image of a man's face with the letter "D" superimposed

13:52 min., color, sound
Courtesy of the Video Data Bank at the School of the Art Institute of Chicago,

Keith Sonnier (b. 1941, Mamou, Louisiana) radically reinvented sculpture in the late 1960s. A part of the Process Art Movement, Sonnier, along with his contemporaries, Eva Hesse, Barry Le Va, Bruce Nauman, Richard Serra, Joel Shapiro, Richard Tuttle, and Jackie Winsor, called all previous conceptions of sculpture into question. Sonnier explains, “We chose materials that were not ‘high art’; we weren't working in bronze, or paint, even. We were using materials that weren't previously considered art materials. They were deliberately chosen to psychologically evoke certain kinds of feelings. I use psychologically loaded materials.” These have included unexpected elements, such as latex, satin, bamboo, found objects, aluminum and copper, glass, satellite transmitters, video, wax on wood, and neon and florescent lights, the latter of which became a defining element in his work.

Sonnier graduated with a B.A. from the University of Southwestern Louisiana, Lafayette in 1963 and received an M.F.A. from Rutgers University in 1966. He currently lives and works in New York City and Bridgehampton, New York. Sonnier has been the subject of more than 150 solo exhibitions worldwide, including at the Musée National d’Art Moderne, Centre Georges Pompidou, Paris (1979); P.S. 1 Institute for Art and Urban Resources, Long Island City (1983); Hirshhorn Museum and Sculpture Garden, Washington, D.C. (1989); Sprengel Museum, Hanover (1993); Parrish Art Museum, Southampton, New York (1999, 2019); Kunsthaus Bregenz, Austria (1999); Neue Nationalgalerie, Berlin (2003); and the Hall Art Foundation, Reading, Vermont (2015). He has realized more than 20 important public commissions since 1981, including at New International Airport, Munich (1989–92); Kansas City International Airport (2006); Ronald Reagan Building and International Trade Center, Washington D.C. (1998); Bureau of the Census, Bowie, Maryland (1997); and the Miami International Airport (1996).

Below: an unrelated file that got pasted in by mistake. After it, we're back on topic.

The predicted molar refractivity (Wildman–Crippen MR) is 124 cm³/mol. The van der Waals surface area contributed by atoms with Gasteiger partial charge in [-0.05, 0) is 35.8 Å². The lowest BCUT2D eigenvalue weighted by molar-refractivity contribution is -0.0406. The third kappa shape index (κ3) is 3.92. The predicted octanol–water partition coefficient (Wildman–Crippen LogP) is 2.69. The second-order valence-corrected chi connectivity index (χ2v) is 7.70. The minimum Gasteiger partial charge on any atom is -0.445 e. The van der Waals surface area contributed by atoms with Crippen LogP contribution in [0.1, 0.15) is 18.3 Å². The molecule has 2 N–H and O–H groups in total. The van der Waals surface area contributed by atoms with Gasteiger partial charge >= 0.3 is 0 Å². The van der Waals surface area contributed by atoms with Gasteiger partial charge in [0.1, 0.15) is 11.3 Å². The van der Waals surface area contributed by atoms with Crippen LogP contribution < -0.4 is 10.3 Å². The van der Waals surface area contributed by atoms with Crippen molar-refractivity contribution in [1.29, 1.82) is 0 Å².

Sonnier’s early work incorporated audiovisual technologies with sculptural elements and installations. His Mirror Act series (beginning 1970) took place between two seven-foot-square parallel mirrors. Sonnier saw the objects as two “framed camera spaces,” which became the basis for video works, including Channel Mix (1972). First presented at Leo Castelli Gallery, Channel Mix includes two wall projections using a video mixer and four daytime TV shows. Sonnier recounts, “The viewer would walk into a space and channels 3, 4, 6, and 8 were all going at the same time. It was the beginning of sending and receiving—where there are two channels of projected information and electrical impulses moving in two ways.”